A look at what goes on backstage during the last broadcast of America's most celebrated radio show, where singing cowboys Dusty and Lefty, a country music siren, and a host of others hold court.

Director: Robert Altman
Stars: Lily Tomlin, Meryl Streep, Woody Harrelson
Comedy | Drama
    1 2 3 4 5 6 7 8 9 10 7.2/10 X  

A down on his luck gambler links up with free spirit Elliot Gould at first to have some fun on, but then gets into debt when Gould takes an unscheduled trip to Tijuana. As a final act of ... See full summary »

Director: Robert Altman
Stars: George Segal, Elliott Gould, Ann Prentiss
Comedy | Musical | Romance
    1 2 3 4 5 6 7 8 9 10 6.1/10 X  

A repressed, middle-aged divorced U.S. Greek meets a young singer through a dating service and becomes smitten.

Director: Robert Altman
Stars: Paul Dooley, Marta Heflin, Titos Vandis
Comedy
    1 2 3 4 5 6 7 8 9 10 4.6/10 X  

This is an insane and fast-paced romantic comedy about a bizarre dinner date among Bruce (Goldblum) and Prudence (Hagerty), and their lunatic therapists, and Bruce's jealous, gun-wielding ... See full summary »

Director: Robert Altman
Stars: Julie Hagerty, Jeff Goldblum, Glenda Jackson
Edit

Cast

Cast overview, first billed only:
...
...
...
...
...
Larry Levy
...
...
Bonnie Sherow
...
David Kahane
...
Andy Civella
...
Tom Oakley
...
Dick Mellon
...
Detective DeLongpre
...
Angela Hall ...
Jan
Leah Ayres ...
Sandy
Edit

Storyline

A studio script screener gets on the bad side of a writer by not accepting his script. The writer is sending him threatening postcards. The screener tries to identify the writer in order to pay him off so he'll be left alone, and then in a case of mistaken identity gone awry, he accidentally gives the writer solid ammunition for blackmail. This plot is written on a backdrop of sleazy Hollywood deals and several subplots involving the politics of the industry. Written by Ed Sutton <esutton@mindspring.com>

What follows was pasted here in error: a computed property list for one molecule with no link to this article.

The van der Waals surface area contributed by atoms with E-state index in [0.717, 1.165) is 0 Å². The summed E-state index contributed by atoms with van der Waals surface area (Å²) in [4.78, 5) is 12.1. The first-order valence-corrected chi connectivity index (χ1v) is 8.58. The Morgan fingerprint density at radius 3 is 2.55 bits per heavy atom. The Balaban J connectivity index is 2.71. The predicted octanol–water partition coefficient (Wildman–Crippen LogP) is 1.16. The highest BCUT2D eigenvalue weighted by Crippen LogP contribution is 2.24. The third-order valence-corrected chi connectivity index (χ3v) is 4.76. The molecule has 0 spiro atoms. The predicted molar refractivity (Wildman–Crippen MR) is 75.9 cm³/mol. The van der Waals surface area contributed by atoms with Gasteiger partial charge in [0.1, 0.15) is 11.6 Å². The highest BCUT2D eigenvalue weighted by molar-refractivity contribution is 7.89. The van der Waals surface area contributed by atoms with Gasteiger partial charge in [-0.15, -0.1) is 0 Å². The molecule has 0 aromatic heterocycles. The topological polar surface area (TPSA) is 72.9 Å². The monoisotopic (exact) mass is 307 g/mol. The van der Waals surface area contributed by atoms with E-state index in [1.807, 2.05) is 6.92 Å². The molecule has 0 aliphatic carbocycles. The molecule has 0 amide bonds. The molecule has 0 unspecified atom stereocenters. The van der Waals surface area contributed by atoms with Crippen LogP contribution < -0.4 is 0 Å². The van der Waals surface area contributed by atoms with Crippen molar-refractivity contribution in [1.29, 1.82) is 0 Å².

Plot Summary | Plot Synopsis

Taglines:

Now more than ever! See more »


Motion Picture Rating (MPAA)

Rated R for language, and for some sensuality | See all certifications »

Parents Guide:

 »
Edit

Details

Country:

Language:

Release Date:

8 May 1992 (USA)  »

Also Known As:

Igrač  »

Box Office

Budget:

$8,000,000 (estimated)

Gross:

$21,706,100 (USA)
 »

Company Credits

Show detailed on  »

Technical Specs

Runtime:

Sound Mix:

Color:

Aspect Ratio:

1.85 : 1
See  »
Edit

Did You Know?

Trivia

Greta Scacchi's character's name, Gudmundsdottir, is not really a last name. In Icelandic tradition there are no family names - one takes his or her father's name and adds -son or -dottir. She is therefore "June, daughter of Gudmund." (In Icelandic, it is pronounced more or less "Gvuth-munds-dokh-teer," stressed on the first syllable.) See more »

Goofs

Leg and sneaker visible reflecting in the grille of Griffin's Rolls Royce. See more »

Quotes

[first lines]
Man 1: [voiceover] Quiet on the set.
Woman: [voiceover] OK, everybody, quiet on the set.
Man 2: [voiceover] Scene 1, take 10. Marker.
Man 1: [voiceover] And - action!
See more »

Crazy Credits

Tim Robbins, Fred Ward and Cynthia Stevenson all enter the film when their names appear in the opening credits. See more »

Connections

References Touch of Evil (1958) See more »

Soundtracks

DRUMS OF KYOTO
Written & Performed by Kurt Neumann
Copyright Lla-Mann Music
See more »

Frequently Asked Questions

See more (Spoiler Alert!) »

User Reviews

 
Joe Gillis calling...
21 August 2001 | by (United States) – See all my reviews

"Players only love you when they're playing." --Stevie Nicks